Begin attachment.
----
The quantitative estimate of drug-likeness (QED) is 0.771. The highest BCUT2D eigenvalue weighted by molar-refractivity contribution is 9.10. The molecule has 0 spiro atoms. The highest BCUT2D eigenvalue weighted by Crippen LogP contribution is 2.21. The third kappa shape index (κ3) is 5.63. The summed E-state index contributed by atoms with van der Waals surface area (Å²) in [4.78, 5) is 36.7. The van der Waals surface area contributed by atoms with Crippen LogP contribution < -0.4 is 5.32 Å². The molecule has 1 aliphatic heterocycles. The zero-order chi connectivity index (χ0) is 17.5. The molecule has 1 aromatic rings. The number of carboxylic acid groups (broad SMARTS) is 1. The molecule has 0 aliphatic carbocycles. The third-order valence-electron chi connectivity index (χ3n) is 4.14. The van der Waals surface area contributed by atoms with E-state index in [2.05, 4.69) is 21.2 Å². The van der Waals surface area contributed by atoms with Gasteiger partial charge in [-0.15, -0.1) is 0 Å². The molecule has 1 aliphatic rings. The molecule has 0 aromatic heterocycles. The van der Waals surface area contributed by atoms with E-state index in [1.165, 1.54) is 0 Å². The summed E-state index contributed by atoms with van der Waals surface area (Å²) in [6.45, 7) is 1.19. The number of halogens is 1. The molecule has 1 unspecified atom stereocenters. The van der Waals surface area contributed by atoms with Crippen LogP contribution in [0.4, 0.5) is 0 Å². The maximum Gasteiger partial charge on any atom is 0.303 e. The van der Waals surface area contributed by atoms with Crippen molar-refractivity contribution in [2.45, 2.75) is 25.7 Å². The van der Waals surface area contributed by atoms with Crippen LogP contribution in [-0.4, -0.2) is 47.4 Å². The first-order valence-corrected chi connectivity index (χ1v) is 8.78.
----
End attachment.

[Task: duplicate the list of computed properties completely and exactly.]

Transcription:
The quantitative estimate of drug-likeness (QED) is 0.771. The highest BCUT2D eigenvalue weighted by molar-refractivity contribution is 9.10. The molecule has 0 spiro atoms. The highest BCUT2D eigenvalue weighted by Crippen LogP contribution is 2.21. The third kappa shape index (κ3) is 5.63. The summed E-state index contributed by atoms with van der Waals surface area (Å²) in [4.78, 5) is 36.7. The van der Waals surface area contributed by atoms with Crippen LogP contribution < -0.4 is 5.32 Å². The molecule has 1 aliphatic heterocycles. The zero-order chi connectivity index (χ0) is 17.5. The molecule has 1 aromatic rings. The number of carboxylic acid groups (broad SMARTS) is 1. The molecule has 0 aliphatic carbocycles. The third-order valence-electron chi connectivity index (χ3n) is 4.14. The van der Waals surface area contributed by atoms with E-state index in [2.05, 4.69) is 21.2 Å². The van der Waals surface area contributed by atoms with Gasteiger partial charge in [-0.15, -0.1) is 0 Å². The molecule has 1 aliphatic rings. The molecule has 0 aromatic heterocycles. The van der Waals surface area contributed by atoms with E-state index in [1.165, 1.54) is 0 Å². The summed E-state index contributed by atoms with van der Waals surface area (Å²) in [6.45, 7) is 1.19. The number of halogens is 1. The molecule has 1 unspecified atom stereocenters. The van der Waals surface area contributed by atoms with Crippen LogP contribution in [0.4, 0.5) is 0 Å². The maximum Gasteiger partial charge on any atom is 0.303 e. The van der Waals surface area contributed by atoms with Crippen molar-refractivity contribution in [2.45, 2.75) is 25.7 Å². The van der Waals surface area contributed by atoms with Crippen LogP contribution in [-0.4, -0.2) is 47.4 Å². The first-order valence-corrected chi connectivity index (χ1v) is 8.78.